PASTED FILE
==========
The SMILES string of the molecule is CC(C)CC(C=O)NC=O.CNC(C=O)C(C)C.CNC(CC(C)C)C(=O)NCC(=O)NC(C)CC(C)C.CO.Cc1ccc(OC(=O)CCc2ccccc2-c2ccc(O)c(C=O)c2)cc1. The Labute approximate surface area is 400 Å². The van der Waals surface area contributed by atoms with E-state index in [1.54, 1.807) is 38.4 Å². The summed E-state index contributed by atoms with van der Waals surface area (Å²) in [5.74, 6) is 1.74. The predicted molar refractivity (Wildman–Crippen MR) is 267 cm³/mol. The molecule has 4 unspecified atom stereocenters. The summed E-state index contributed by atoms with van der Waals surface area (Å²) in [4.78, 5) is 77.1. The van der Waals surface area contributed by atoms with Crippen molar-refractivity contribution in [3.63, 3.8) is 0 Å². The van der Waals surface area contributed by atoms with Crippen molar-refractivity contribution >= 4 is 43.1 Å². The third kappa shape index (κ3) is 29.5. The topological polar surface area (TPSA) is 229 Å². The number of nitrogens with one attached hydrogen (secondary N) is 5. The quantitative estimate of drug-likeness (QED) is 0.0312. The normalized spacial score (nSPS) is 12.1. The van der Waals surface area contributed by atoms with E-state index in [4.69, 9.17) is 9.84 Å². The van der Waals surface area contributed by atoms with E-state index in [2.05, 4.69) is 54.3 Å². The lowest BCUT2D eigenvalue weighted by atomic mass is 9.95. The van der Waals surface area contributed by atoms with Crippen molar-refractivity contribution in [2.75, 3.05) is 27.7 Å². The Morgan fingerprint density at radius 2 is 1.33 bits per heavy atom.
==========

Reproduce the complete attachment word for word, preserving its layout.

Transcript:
The SMILES string of the molecule is CC(C)CC(C=O)NC=O.CNC(C=O)C(C)C.CNC(CC(C)C)C(=O)NCC(=O)NC(C)CC(C)C.CO.Cc1ccc(OC(=O)CCc2ccccc2-c2ccc(O)c(C=O)c2)cc1. The Labute approximate surface area is 400 Å². The van der Waals surface area contributed by atoms with E-state index in [1.54, 1.807) is 38.4 Å². The summed E-state index contributed by atoms with van der Waals surface area (Å²) in [5.74, 6) is 1.74. The predicted molar refractivity (Wildman–Crippen MR) is 267 cm³/mol. The molecule has 4 unspecified atom stereocenters. The summed E-state index contributed by atoms with van der Waals surface area (Å²) in [4.78, 5) is 77.1. The van der Waals surface area contributed by atoms with Crippen molar-refractivity contribution in [3.63, 3.8) is 0 Å². The van der Waals surface area contributed by atoms with Crippen molar-refractivity contribution >= 4 is 43.1 Å². The third kappa shape index (κ3) is 29.5. The topological polar surface area (TPSA) is 229 Å². The number of nitrogens with one attached hydrogen (secondary N) is 5. The quantitative estimate of drug-likeness (QED) is 0.0312. The normalized spacial score (nSPS) is 12.1. The van der Waals surface area contributed by atoms with E-state index in [4.69, 9.17) is 9.84 Å². The van der Waals surface area contributed by atoms with E-state index in [2.05, 4.69) is 54.3 Å². The lowest BCUT2D eigenvalue weighted by atomic mass is 9.95. The van der Waals surface area contributed by atoms with Crippen molar-refractivity contribution in [2.75, 3.05) is 27.7 Å². The Morgan fingerprint density at radius 2 is 1.33 bits per heavy atom.